Even Scollay acknowledged that Baffert might have had no idea that his team was putting Medina Spirit at risk of flunking a post-race drug test. “I can certainly see it as a mistake,” Scollay said. “I mean, assuming the horse was treated topically, you know, I could believe that it was a mistake, sure.”

How unfortunate that a Kentucky Derby outcome could be changed over such a mistake, no?

“All mistakes are unfortunate,” Scollay said.

Mistake or otherwise, Medina Spirit had 21 picograms of betamethasone per milliliter of blood in its system.

“At the end of the day, the rule does not afford mitigation away from the disqualification,” Scollay said. “You can mitigate any kind of sanction to the trainer, but you can’t mitigate away from the fact that the substance is prohibited and it was detected in the sample. That’s a binary: It’s either a yes or a no. Mitigation applies to sanctions that might be applied to the trainer. How did it get into the horse? Why did it get into the horse? Could it have been prevented? Blah, blah, blah. Those sorts of things. Lack of intent doesn’t make the finding go away.”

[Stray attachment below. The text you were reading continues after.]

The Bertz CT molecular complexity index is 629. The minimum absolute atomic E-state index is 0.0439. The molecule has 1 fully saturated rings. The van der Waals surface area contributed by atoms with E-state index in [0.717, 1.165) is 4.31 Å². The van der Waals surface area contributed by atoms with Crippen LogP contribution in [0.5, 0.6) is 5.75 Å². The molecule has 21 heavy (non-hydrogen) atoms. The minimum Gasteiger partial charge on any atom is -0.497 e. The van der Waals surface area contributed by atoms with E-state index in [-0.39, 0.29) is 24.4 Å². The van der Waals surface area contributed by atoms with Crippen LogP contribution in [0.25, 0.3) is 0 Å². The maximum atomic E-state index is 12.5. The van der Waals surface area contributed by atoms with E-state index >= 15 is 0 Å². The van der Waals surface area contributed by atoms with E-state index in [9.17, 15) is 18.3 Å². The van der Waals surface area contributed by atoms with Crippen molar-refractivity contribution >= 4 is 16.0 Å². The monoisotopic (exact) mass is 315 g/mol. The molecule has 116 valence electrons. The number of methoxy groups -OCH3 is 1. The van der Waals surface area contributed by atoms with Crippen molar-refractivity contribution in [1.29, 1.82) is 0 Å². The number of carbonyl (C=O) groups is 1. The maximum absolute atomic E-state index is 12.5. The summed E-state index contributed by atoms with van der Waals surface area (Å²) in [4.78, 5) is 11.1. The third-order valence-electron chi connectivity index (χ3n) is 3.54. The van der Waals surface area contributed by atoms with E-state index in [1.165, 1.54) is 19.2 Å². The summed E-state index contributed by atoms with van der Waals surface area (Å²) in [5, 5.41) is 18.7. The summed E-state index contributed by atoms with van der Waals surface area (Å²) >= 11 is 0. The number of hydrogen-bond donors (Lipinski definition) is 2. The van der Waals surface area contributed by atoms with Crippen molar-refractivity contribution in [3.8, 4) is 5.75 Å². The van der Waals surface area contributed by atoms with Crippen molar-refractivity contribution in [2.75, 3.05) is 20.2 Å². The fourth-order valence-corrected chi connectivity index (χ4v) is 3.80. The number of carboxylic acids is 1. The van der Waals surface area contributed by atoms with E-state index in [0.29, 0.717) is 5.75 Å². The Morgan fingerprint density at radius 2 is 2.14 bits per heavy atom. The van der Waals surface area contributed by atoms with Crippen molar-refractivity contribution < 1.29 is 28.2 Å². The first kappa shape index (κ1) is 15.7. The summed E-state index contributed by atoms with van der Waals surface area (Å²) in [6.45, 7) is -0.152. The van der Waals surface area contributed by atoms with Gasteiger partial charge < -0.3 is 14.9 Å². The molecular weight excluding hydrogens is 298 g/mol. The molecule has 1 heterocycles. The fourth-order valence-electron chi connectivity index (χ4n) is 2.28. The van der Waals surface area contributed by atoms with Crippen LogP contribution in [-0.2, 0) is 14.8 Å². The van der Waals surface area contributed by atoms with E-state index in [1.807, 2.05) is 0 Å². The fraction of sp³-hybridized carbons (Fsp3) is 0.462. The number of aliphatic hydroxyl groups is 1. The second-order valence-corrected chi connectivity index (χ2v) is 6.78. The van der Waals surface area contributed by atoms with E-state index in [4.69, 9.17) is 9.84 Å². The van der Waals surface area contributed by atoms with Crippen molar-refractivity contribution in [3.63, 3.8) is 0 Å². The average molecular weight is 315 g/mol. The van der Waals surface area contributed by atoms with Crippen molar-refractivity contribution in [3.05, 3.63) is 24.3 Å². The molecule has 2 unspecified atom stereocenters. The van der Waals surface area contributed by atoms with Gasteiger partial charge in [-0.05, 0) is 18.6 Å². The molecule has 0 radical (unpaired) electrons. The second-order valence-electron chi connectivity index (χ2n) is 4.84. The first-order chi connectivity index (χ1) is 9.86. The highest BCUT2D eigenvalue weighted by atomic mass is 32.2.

If the leaders of the industry spend the next 20 yards picking eggshells out of their eyebrows, they can’t say they weren’t warned about the dangers of low thresholds.

Dr. David Nash, a Lexington-based veterinarian whose background includes working as an equine veterinarian and then as a researcher for major pharmaceutical companies, recalls having been called in to meet with newly elected Kentucky Gov. Matt Bevin’s transition team six years ago.

“I’ve been dealing with this nonsense for a long, long time and it’s really screwed up,” Nash recalled telling those picking his brain. “And I also warned them, and I warned everybody else, including Churchill Downs, that trying to fix these problems would likely lead to more problems, including a drug positive of a low level in the Kentucky Derby. Boy, I was wrong about that one, right?”

The warnings led to no changes, and here we are.